Fluid inlet 208 individually accommodates the multiple lumens of tube 210, where each lumen of tube 210 is exclusively coupled to a corresponding lumen of fluid lumens 212 a-212 d. In this example, fluid lumens 212 a-212 d are formed within the walls of sleeve 202 and progressively extend distally from fluid inlet 208. Alternatively, an additional element (not shown) may be joined to the inner periphery of sleeve 202, where channels are formed along a surface which is joined to sleeve 202. The relationship between the additional element and the sleeve 202 form fluid lumens 212 a-212 d. For either variation, fluid lumen 212 d extends distally from fluid inlet 208 for a first distance, fluid lumen 212 c extends distally beyond fluid lumen 212 d, fluid lumen 212 b extends distally beyond fluid lumen 212 c, and fluid lumen 212 a extends to a distal-most point. Each fluid lumen respectfully terminates at orifices 214 a-214 d, which extend from an outer periphery of sleeve 202 to their respective fluid lumens 212 a-212 d.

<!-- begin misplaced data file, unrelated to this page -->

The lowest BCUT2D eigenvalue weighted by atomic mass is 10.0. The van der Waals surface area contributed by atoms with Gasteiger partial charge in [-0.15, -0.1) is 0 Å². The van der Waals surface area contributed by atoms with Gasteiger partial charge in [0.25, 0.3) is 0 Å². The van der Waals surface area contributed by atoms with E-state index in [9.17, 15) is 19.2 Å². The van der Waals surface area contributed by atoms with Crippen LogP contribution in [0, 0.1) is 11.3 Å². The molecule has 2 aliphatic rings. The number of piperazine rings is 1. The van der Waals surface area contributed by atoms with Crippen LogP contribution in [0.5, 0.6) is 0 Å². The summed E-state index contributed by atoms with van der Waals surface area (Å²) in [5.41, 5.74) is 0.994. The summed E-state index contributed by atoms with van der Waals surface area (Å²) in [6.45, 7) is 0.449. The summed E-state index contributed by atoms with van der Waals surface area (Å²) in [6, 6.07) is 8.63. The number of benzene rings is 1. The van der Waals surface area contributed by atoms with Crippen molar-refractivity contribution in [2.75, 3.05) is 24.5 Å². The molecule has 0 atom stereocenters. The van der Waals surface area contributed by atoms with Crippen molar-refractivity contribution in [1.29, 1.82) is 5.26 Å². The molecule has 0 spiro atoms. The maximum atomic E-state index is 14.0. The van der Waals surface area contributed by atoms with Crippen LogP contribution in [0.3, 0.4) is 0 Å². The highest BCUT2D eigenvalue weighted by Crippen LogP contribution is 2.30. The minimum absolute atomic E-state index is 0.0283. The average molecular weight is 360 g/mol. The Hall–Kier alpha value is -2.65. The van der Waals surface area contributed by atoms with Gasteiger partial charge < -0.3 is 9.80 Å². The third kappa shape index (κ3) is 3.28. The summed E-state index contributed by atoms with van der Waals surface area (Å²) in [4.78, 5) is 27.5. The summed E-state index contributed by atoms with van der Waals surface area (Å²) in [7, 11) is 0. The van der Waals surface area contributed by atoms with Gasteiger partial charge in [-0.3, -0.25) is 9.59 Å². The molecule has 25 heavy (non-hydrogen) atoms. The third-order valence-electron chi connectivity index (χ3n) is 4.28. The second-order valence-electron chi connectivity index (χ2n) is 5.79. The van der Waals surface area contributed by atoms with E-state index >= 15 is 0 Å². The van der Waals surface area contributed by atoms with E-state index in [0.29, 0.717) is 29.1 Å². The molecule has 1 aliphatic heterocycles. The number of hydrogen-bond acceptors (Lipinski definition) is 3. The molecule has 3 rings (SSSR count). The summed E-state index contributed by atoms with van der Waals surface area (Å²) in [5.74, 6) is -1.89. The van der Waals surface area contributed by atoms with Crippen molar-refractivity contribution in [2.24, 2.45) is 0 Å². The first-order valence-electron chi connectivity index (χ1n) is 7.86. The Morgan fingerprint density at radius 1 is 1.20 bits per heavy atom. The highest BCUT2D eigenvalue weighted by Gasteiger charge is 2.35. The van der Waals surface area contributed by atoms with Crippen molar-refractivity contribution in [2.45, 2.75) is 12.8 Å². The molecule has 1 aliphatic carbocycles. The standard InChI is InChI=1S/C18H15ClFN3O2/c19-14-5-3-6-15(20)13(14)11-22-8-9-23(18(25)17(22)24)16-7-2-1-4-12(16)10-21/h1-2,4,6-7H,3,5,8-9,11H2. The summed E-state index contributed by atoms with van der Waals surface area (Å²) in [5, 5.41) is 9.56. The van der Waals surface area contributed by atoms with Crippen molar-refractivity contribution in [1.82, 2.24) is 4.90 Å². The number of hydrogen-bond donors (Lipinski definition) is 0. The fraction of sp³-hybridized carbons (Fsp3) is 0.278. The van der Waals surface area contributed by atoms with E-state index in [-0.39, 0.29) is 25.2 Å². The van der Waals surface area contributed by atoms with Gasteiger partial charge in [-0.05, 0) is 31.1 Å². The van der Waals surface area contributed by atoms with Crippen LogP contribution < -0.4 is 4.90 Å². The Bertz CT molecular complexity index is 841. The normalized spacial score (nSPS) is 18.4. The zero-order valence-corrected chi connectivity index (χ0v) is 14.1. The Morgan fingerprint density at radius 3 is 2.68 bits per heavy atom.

Expanded ligating bands 50 are positioned about sleeve 102 and external to balloon 204. Stored ligating bands 50 subdivide a space defined between sleeve 202 and balloon 204 into discrete chambers 216, where the circumferential constriction of each expanded ligating band 50 forms a transient seal between sleeve 202 and balloon 204. It is preferred that ligating bands 50 are spaced along the length of sleeve 202 so that at least one orifice 214 x is positioned between each ligating band 50 (or ligating band 50 and seal 206) and is in fluid communication with each chamber 216.
For a dispensing operation, a distal-most ligating band 50 may be dispensed through the pressurization of a chamber 216 proximal to the distal-most ligating band 50. As an example, and in reference to FIG. 6, pressurized fluid is directed through orifice 214 b to pressurize that chamber 216 immediately proximal to ligating band 50 b. As pressure within chamber 216 increases, ligating band 50 b is caused to displace distally. Distal movement of stored ligating bands 50 may occur through rolling, sliding, or some combination thereof, depending on the material and geometry of ligating band 60 and/or the lubrication present. When ligating band 50 b passes orifice 214 a, pressurized fluid is directed through orifice 214 a to maintain distal movement of ligating band 50 b to a release position.